Day 2: Jelly Bean Calculus

After a morning exploring the Indiana Dunes National Lakeshore, we headed north through Chicago and into Wisconsin, where we stopped to tour the Jelly Belly factory. I have to say that as factory tours go, this one was pretty disappointing. However, there were three good things about it: (1) it was free; (2) we got free samples of jelly beans; and (3) I found some math. 

  
Fundamentally, calculus can be boiled down to doing two things: making a distance as small as possible (differential calculus) or adding up a bunch of little things (integral calculus). If the little things that we are adding up all represent areas, then the sum of those things is a volume. This seems inherently strange to students, so we try to use examples and analogies to help them understand what’s happening. For example, imagine that you have a bunch of DVDs lying around on your floor. If you look at each individual one, it’s pretty thin, but if you stack them up all of a sudden you have a right circular cylinder, which more obviously has a volume. That’s the basis for finding volumes through calculus.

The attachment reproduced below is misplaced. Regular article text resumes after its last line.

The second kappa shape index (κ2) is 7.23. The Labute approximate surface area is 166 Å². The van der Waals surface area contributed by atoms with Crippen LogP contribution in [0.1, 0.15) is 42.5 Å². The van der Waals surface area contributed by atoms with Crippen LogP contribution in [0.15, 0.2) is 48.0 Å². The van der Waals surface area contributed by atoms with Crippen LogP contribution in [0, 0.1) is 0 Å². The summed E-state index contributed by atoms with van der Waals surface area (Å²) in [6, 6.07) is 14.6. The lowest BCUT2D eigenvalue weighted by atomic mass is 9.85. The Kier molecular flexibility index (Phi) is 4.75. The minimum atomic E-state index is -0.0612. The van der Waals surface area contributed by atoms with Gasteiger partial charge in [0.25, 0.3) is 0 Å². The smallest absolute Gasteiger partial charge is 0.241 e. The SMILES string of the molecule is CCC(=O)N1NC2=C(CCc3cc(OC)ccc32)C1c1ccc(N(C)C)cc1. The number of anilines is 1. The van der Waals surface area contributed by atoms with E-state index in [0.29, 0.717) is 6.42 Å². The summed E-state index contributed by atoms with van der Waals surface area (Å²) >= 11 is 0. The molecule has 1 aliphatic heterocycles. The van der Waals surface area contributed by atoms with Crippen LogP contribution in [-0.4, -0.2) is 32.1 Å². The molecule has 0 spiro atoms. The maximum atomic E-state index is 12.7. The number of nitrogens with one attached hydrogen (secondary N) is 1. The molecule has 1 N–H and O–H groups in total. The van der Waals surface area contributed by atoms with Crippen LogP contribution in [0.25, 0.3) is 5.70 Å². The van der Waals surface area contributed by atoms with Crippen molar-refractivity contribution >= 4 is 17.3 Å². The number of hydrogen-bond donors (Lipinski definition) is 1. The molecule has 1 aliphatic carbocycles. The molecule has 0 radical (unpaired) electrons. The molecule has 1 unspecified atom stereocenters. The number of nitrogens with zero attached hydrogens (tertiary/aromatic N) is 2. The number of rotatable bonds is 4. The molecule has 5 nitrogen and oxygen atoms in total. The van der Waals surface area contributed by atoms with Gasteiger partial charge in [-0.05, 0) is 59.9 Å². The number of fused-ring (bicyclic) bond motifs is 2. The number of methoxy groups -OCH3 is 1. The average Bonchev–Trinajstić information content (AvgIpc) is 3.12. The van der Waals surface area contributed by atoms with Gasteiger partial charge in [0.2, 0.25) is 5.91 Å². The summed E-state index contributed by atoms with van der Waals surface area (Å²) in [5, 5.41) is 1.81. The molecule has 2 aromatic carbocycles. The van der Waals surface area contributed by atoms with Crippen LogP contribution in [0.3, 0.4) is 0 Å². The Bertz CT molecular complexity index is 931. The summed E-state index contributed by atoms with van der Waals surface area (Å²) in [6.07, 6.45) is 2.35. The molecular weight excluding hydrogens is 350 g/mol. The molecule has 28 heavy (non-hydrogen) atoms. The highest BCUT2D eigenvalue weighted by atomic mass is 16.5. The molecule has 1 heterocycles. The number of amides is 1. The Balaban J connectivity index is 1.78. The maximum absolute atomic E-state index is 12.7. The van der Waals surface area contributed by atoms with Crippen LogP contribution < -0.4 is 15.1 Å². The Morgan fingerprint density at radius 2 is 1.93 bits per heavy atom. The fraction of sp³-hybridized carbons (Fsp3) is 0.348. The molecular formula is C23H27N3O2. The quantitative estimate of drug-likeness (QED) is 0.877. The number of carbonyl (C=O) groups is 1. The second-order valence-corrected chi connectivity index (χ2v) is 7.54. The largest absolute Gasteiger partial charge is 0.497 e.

We call this the method of disks or method of washers, and an analogy like this usually makes sense to students pretty quickly. The other method for finding volumes is called the method of cylindrical shells, and it’s a little harder to explain with an example, or at least it was until now.

When they make the jelly beans, they form the cores by machine. They then put those cores in a large rotating drum, similar to the kind you might see a mason use to mix mortar. As the cores rotate in the drum, a person alternates between ladling liquid syrup and very fine sugar into it. Each core picks up a thin layer of syrup, which the sugar helps to solidify. Each new layer on the jelly bean is very thin, but by the time they’re finished the bean has more than doubled in size from its original core. 

Like before, we start with something that’s very thin, and if we put enough of the thin things together then we get a volume. The math is a little different because we’re doing it with thin shells instead of thin disks, but the result is the same, and now I have a way to explain it.

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